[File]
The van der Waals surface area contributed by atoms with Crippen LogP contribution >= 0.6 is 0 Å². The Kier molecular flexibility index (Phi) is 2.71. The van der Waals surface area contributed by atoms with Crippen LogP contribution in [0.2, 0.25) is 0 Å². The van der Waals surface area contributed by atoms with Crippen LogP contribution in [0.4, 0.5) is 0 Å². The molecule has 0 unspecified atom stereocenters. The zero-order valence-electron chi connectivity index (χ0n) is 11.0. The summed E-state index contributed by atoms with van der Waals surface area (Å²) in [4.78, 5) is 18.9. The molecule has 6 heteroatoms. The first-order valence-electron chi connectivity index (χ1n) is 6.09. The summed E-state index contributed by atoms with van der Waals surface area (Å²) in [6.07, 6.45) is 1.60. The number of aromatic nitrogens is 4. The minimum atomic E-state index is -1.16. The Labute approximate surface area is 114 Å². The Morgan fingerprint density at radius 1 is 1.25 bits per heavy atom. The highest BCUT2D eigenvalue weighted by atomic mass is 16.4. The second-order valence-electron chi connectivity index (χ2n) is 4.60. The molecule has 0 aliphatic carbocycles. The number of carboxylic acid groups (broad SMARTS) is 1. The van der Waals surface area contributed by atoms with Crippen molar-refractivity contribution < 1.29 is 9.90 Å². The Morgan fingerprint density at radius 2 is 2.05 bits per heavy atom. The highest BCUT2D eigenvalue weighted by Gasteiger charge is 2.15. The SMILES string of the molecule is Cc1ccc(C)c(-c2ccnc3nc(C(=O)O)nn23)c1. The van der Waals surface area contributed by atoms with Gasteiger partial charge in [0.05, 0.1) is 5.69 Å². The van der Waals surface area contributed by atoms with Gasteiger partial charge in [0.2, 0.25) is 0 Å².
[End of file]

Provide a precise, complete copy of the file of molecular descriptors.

The van der Waals surface area contributed by atoms with Crippen LogP contribution >= 0.6 is 0 Å². The Kier molecular flexibility index (Phi) is 2.71. The van der Waals surface area contributed by atoms with Crippen LogP contribution in [0.2, 0.25) is 0 Å². The van der Waals surface area contributed by atoms with Crippen LogP contribution in [0.4, 0.5) is 0 Å². The molecule has 0 unspecified atom stereocenters. The zero-order valence-electron chi connectivity index (χ0n) is 11.0. The summed E-state index contributed by atoms with van der Waals surface area (Å²) in [4.78, 5) is 18.9. The molecule has 6 heteroatoms. The first-order valence-electron chi connectivity index (χ1n) is 6.09. The summed E-state index contributed by atoms with van der Waals surface area (Å²) in [6.07, 6.45) is 1.60. The number of aromatic nitrogens is 4. The minimum atomic E-state index is -1.16. The Labute approximate surface area is 114 Å². The Morgan fingerprint density at radius 1 is 1.25 bits per heavy atom. The highest BCUT2D eigenvalue weighted by atomic mass is 16.4. The second-order valence-electron chi connectivity index (χ2n) is 4.60. The molecule has 0 aliphatic carbocycles. The number of carboxylic acid groups (broad SMARTS) is 1. The van der Waals surface area contributed by atoms with Crippen molar-refractivity contribution < 1.29 is 9.90 Å². The Morgan fingerprint density at radius 2 is 2.05 bits per heavy atom. The highest BCUT2D eigenvalue weighted by Gasteiger charge is 2.15. The SMILES string of the molecule is Cc1ccc(C)c(-c2ccnc3nc(C(=O)O)nn23)c1. The van der Waals surface area contributed by atoms with Gasteiger partial charge in [0.05, 0.1) is 5.69 Å². The van der Waals surface area contributed by atoms with Gasteiger partial charge in [0.2, 0.25) is 0 Å².